The State, freedom of conscience and civil disobedience.
The state and the Church have a history in our country. The relationship status might read “it’s complicated”. It ranges from the conversion and Christianization of the state to the deepest antipathy of the State and its persecution of the Church.
Even when Christian, the Church has had to challenge the state. Becket took on Henry 2nd and won. It cost him his life, but he won.
Thomas More took on Henry 8th. It cost him his life. While he won the moral argument he lost the legal and political one.
The narrative in this country is of course set in the far wider and more complex contest for a system of values fought in in a variety of states with a variety of aspects of the Church.
Glancing from the dynamics of Daniel and Nebuchadnezzar, through the Maccabees up to Bonhoeffer and Hitler, Solzhenitsyn and Stalin, the contest for setting the values by which human beings live, across states and cultures, defines one of the most powerful narratives in human history.
The pendulum swings from benign to malign.
In our day we are moving with some speed towards the malign. Any reading of 20C history demonstrates a three-cornered fight between two totalitarian ambitions, Marxism and Fascism, and Christianity. All three make absolutist claims on humanity that are irreconcilable. The anaemic relativism of our decaying culture in the West disguises the sharp and brutal quality of the contest.
Christians are rightly wary that the in 21st C there is no reason for thinking that the contest has been suspended. Fascism’s toll of Christians (and Jews) in Germany and Spain was horrendous but dwarfed by the toll wreaked by the Soviet Union and Marxist China.
In each period of attrition, the sign that the struggle to the death had begun was the control of Churches and worship by the authorities.
The beginning of this century has exposed the oncoming depth and intensity of a cultural revolution of values that are inimical to the faith in the west and suddenly out of nowhere, for medical rather than political reasons, the state suddenly closes the churches and prohibits worship.
There are three patterns of Christian response. The first is the highly secularized and spiritually incompetent one, which says, “places don’t matter; your private thoughts are everything, corporate worship is overrated. We are not worrying about the implications for a weakened church losing financial and philosophical traction becoming ever more bankrupt in both. There is nothing to see here, move on, don’t fuss.”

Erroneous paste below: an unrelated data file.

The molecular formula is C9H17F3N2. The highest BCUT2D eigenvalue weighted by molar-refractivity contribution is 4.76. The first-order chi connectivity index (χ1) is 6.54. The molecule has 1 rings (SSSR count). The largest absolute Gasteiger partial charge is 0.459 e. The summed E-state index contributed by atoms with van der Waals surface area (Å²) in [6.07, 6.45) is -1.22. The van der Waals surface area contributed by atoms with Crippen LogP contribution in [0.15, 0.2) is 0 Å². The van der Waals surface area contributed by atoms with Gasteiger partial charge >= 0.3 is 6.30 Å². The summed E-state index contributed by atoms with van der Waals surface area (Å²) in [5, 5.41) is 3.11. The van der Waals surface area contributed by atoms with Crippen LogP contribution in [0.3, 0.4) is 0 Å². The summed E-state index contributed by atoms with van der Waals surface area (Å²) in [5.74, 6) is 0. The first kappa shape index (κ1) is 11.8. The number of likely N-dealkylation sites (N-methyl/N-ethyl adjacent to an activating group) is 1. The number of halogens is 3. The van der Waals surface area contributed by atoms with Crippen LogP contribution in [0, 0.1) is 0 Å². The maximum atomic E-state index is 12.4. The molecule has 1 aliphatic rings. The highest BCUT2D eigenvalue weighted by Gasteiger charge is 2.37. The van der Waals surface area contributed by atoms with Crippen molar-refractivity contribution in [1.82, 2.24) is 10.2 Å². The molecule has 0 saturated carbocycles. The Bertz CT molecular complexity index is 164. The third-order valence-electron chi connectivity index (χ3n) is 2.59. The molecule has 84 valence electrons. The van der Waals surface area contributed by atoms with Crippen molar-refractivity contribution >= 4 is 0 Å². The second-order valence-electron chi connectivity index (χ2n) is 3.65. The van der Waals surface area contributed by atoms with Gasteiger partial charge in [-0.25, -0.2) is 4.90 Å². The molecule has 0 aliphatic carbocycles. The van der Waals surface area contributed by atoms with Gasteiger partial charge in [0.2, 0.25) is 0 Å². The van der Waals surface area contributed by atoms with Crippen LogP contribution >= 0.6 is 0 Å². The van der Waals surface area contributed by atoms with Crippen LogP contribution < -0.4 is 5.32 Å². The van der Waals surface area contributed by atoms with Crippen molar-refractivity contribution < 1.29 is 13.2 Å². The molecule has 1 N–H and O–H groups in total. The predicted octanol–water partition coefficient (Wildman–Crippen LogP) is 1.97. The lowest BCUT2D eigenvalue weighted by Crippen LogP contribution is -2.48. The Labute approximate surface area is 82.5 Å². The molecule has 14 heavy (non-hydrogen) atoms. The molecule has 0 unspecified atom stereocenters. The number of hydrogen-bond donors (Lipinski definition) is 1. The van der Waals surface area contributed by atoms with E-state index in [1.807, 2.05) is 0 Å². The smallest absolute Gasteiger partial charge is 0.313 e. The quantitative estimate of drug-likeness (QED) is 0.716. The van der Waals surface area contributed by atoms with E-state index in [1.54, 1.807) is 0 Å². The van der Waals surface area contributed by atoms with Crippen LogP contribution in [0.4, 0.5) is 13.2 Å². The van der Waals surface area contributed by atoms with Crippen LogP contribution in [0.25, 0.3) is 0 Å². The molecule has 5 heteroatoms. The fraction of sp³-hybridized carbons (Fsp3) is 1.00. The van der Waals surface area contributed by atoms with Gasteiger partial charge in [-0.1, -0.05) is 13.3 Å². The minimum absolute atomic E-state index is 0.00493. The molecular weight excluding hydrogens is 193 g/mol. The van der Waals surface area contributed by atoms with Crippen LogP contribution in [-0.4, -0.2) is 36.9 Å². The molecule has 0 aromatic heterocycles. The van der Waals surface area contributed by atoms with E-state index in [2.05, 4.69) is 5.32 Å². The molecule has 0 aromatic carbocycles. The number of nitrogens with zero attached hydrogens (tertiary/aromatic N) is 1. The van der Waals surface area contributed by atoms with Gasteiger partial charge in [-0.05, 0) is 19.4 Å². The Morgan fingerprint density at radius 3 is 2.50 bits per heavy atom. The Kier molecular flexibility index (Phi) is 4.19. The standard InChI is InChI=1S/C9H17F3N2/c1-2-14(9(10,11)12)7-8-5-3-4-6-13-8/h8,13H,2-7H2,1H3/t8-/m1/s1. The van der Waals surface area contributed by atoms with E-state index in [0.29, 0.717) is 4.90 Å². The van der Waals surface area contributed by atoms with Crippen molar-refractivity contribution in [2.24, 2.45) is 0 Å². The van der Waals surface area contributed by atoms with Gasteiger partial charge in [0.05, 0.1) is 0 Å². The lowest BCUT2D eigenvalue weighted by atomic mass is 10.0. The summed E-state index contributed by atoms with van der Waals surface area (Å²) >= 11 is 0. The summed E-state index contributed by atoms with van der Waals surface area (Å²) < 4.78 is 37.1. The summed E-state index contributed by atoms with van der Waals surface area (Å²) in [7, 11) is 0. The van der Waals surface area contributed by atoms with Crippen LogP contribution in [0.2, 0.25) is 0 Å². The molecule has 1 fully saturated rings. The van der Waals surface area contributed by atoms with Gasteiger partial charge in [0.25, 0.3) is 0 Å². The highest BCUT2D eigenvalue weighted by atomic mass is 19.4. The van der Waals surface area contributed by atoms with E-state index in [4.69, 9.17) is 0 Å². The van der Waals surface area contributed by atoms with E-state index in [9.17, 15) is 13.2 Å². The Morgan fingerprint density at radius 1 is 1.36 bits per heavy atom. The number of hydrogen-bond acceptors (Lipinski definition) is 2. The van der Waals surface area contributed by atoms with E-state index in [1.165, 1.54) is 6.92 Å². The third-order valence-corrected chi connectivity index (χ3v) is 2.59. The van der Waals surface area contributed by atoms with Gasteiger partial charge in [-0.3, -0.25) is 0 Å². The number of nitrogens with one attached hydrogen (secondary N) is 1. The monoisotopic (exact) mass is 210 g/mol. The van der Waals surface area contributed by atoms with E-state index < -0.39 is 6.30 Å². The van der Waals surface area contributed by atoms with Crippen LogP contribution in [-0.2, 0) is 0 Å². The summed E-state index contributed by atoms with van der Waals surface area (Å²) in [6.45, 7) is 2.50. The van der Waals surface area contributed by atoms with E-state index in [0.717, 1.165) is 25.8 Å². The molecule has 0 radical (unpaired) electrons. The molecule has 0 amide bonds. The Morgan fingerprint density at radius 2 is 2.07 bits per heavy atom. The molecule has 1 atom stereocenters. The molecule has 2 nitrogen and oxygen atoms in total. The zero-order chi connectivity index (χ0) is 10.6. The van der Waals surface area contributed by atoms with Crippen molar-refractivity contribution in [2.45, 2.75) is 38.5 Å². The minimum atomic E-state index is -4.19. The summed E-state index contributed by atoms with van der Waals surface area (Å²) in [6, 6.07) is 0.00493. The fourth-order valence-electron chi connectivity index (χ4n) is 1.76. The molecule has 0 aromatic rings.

The second response, more literate historically but still underdeveloped spiritually says “yes it’s a terrible sign that that the churches have been down unilaterally. Yes, it looks authoritarian and apocalyptic, but check out the facts. It was a pandemic. It was medicine and science, not politics. Calm down. Nothing to worry about.”
The third group is more inclined to the view, “if it walks like a duck, looks like a duck and quacks like a duck, it may well be a duck”. There is no value free science; everything has a political dimension; more importantly, everything has a spiritual temperature, character and metaphysical flavour or dynamic. Whether there was intentionality or not, the state took upon itself the right to close churches, prohibit worship and deny the autonomy of personal choice and informed conscience. And although this was a temporary measure (it seems) it set a precedent which should have been exposed, challenged and repudiated.”
This is not the place to argue that the science on singing, water droplets and infection is contested, as is the nature of the virus itself. But it is the place to make common cause with Lord Sumtion and vociferously claim that civil liberties require us to make a distinction between those who want to withdraw from public life in order to protect themselves in a situation that is scientifically and medically ambiguous, and those who chose to take certain risks congruent with a personal value system and the dictates of their conscience.
It is the place to say that Christians do not recognise the power or authority of the state to prohibit gathering for worship in ways that are not medically or scientifically lethal or antisocial.
It is the place for insisting that the bar that state has to cross to outlaw worship, close churches and outrage Christian conscience is considerably perhaps impossibly higher than the secular state recognises.
It is therefore a legal and moral duty for the Church to challenge the jurisprudential and ethical authority of the state to have set a precedent in the authoritarian closing of churches and prohibition of worship.
It is for this reasons that Christian Concern and a number of Church leaders (amongst whom I am the least) have issued a challenge to the government by means of judicial review to test the legality of this programme of church closure.
Further, if the legal challenge should be lost, many of us believe that Christians could argue that we had a moral and ethical duty to refuse to acknowledge the legitimacy of unjust law that not only acted as a threat to civil rights and liberties that our forebears fought so hard to defend, but also struck at the heart of our religious, spiritual and moral allegiance and identity.
© Dr Gavin Ashenden.